Saturday, February 5, 2011

Love 'em or hate 'em, they are great for the Chesapeake

I highly recommend that our readers spend a few minutes with Charles Cohen's recent article in Urbanite about the state of oyster farming in Maryland waters: Betting on the Half Shell.

Earlier in the week, I attended a lecture on the ecological and industry benefits of oyster economics given by Dr. Douglas W. Lipton, Associate Professor and Program Leader of Sea Grant and Sea Grant Extension Programs at the University of Maryland, and when I came across Cohen's article, which covered a large share of the topics he touched upon, I wondered if he wasn't in that classroom as well.

Here are some highlights:
  • The Chesapeake Bay oyster (Crassostrea virginica) population is declining for several reasons including the usual suspects like over-fishing, habitat destruction, poor water quality and sediment run-off, as well as two diseases harmful only to oysters (i.e. not harmful to humans): Dermo and MSX.
  • While Dermo (Perkinsus marinus) is a native pathogen, MSX is not and was brought in with pacific, non-native oysters.
  • Restoration is important not only for your palette and the net income of watermen and profits to processors and related industries, but for water quality improvements, increased fishing benefits, and even waterfront property values.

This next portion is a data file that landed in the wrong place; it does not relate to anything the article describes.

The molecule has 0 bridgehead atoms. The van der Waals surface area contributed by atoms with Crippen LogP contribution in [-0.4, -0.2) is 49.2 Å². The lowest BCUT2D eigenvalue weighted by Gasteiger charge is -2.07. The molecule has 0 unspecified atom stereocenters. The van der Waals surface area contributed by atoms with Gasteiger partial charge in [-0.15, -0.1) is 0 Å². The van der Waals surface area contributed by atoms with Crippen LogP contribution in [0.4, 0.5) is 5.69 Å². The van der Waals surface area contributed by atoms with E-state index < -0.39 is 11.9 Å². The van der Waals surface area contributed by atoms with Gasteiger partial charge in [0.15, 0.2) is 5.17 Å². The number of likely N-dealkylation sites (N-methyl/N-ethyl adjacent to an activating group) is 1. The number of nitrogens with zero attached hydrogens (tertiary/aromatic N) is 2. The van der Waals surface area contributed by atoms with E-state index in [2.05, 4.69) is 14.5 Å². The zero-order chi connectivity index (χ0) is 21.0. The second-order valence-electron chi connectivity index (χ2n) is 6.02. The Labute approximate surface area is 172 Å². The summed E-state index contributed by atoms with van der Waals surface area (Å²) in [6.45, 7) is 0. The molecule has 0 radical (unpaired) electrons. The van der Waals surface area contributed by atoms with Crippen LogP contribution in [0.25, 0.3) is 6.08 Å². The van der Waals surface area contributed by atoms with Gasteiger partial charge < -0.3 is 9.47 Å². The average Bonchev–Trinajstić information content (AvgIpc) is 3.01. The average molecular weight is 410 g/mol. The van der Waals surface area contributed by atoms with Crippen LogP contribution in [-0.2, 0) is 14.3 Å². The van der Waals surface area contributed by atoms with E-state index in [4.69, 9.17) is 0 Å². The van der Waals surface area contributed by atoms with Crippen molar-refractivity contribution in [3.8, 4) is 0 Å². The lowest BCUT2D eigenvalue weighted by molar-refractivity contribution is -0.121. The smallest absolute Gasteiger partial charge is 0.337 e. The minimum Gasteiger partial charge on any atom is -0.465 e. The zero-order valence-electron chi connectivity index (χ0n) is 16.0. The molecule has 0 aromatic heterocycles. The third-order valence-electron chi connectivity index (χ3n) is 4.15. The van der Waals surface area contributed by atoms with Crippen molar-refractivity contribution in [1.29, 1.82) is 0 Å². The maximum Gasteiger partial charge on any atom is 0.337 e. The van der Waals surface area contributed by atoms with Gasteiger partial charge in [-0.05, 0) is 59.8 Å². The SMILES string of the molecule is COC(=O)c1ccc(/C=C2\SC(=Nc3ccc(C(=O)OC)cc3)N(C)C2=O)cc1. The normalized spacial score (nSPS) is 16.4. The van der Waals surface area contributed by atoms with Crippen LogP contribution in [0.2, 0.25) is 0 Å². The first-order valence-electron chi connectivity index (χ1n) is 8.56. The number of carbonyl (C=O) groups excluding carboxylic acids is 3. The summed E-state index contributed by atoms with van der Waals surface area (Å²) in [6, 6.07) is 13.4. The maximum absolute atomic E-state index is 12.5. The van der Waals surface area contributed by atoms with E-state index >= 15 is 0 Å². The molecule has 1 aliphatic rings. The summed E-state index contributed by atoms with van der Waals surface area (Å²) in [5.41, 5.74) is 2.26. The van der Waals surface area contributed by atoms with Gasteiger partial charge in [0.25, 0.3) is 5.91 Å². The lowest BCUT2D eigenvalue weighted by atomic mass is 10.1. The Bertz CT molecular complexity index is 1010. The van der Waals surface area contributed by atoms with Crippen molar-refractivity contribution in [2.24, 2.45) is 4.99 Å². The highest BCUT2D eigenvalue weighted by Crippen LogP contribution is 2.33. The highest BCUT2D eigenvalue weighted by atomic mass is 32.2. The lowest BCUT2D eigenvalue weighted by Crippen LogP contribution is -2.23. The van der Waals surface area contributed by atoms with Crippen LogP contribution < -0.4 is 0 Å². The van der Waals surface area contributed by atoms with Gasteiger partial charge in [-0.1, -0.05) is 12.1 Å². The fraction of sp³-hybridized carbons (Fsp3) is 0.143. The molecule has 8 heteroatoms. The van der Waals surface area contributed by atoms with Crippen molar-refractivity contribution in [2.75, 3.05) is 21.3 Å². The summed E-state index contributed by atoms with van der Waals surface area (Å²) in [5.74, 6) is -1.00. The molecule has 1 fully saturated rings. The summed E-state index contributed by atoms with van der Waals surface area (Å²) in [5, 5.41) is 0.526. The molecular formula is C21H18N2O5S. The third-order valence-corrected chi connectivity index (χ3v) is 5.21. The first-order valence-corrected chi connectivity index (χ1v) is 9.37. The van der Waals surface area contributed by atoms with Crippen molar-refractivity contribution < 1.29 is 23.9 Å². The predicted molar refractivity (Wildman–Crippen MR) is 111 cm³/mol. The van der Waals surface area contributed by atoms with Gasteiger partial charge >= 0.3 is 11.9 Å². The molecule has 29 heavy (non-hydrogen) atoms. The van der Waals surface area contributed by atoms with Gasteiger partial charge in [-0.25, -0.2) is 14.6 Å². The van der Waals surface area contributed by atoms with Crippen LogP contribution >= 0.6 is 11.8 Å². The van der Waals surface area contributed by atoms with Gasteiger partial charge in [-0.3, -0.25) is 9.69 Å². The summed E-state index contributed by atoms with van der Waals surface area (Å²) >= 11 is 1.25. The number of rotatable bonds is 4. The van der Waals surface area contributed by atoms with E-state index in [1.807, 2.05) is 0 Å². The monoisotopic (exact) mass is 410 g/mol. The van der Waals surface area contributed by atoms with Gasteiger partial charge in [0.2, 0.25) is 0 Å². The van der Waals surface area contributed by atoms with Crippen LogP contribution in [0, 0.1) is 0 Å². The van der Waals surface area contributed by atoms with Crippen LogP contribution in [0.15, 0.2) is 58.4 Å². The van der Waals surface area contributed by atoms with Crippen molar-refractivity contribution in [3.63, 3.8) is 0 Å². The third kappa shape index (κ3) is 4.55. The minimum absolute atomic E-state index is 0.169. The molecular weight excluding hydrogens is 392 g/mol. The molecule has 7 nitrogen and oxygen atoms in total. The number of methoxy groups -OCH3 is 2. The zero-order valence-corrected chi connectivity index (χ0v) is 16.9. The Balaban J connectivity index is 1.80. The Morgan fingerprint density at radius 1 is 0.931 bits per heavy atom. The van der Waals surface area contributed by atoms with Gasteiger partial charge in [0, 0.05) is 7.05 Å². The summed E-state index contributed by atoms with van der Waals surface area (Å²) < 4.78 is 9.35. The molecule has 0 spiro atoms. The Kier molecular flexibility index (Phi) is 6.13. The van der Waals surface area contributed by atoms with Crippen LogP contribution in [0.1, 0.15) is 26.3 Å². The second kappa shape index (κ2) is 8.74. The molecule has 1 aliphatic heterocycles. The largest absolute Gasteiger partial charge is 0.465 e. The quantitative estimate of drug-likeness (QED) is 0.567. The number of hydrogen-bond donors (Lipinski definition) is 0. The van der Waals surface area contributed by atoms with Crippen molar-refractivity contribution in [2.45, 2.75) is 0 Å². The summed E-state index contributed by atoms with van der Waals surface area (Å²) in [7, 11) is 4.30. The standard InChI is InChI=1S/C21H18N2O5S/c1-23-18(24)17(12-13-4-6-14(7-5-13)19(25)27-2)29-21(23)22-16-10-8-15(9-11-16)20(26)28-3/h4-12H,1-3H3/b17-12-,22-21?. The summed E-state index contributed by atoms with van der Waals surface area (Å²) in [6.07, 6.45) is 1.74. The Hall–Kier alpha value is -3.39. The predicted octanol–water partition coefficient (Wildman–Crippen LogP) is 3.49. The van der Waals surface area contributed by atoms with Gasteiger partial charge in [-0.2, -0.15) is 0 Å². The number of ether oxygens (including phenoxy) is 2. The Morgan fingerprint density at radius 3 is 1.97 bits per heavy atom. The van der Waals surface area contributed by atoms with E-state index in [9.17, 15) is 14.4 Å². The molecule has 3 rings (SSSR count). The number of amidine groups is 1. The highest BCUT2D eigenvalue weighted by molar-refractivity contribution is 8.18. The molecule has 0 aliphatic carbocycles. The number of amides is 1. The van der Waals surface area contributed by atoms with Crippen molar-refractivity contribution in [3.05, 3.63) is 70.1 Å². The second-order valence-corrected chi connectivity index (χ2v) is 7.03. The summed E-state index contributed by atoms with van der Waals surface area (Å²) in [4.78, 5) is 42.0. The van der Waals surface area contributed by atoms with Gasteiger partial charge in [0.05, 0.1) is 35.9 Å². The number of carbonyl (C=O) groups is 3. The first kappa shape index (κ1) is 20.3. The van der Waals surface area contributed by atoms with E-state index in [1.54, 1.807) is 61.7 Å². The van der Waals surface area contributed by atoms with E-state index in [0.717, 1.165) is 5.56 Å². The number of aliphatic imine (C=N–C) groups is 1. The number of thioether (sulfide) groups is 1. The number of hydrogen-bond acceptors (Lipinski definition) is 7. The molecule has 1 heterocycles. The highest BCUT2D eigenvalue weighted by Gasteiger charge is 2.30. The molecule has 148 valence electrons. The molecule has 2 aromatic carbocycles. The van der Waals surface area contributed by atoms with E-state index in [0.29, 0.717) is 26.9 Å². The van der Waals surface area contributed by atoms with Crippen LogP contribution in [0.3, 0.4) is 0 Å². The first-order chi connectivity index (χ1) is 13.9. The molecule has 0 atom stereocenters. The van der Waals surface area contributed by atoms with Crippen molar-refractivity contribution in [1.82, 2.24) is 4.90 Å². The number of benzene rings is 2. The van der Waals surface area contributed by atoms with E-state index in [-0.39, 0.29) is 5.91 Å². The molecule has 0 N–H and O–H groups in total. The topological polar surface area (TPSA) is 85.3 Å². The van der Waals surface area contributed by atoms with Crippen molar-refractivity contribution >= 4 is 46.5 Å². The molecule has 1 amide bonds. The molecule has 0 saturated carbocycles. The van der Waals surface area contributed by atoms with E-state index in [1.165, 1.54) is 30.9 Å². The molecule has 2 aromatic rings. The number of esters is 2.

• What is being done to aid in this restoration? Repletion. Basically, the state subsidizes the movement of baby oysters from one place - where they will grow slowly - to another place where the survivors of the move will flourish fast, clear up some of that murky water, and later be harvested. While this process seems to aid the waterman and the water, it is quite expensive and perhaps only justifiable if the oyster biomass is raised to near or above the level that provides maximum ecological benefits.

For more information, check out the video about oyster aquaculture below and tune in to: The Marc Steiner Show, WEAA 88.9 FM, on February 24th, 2011.

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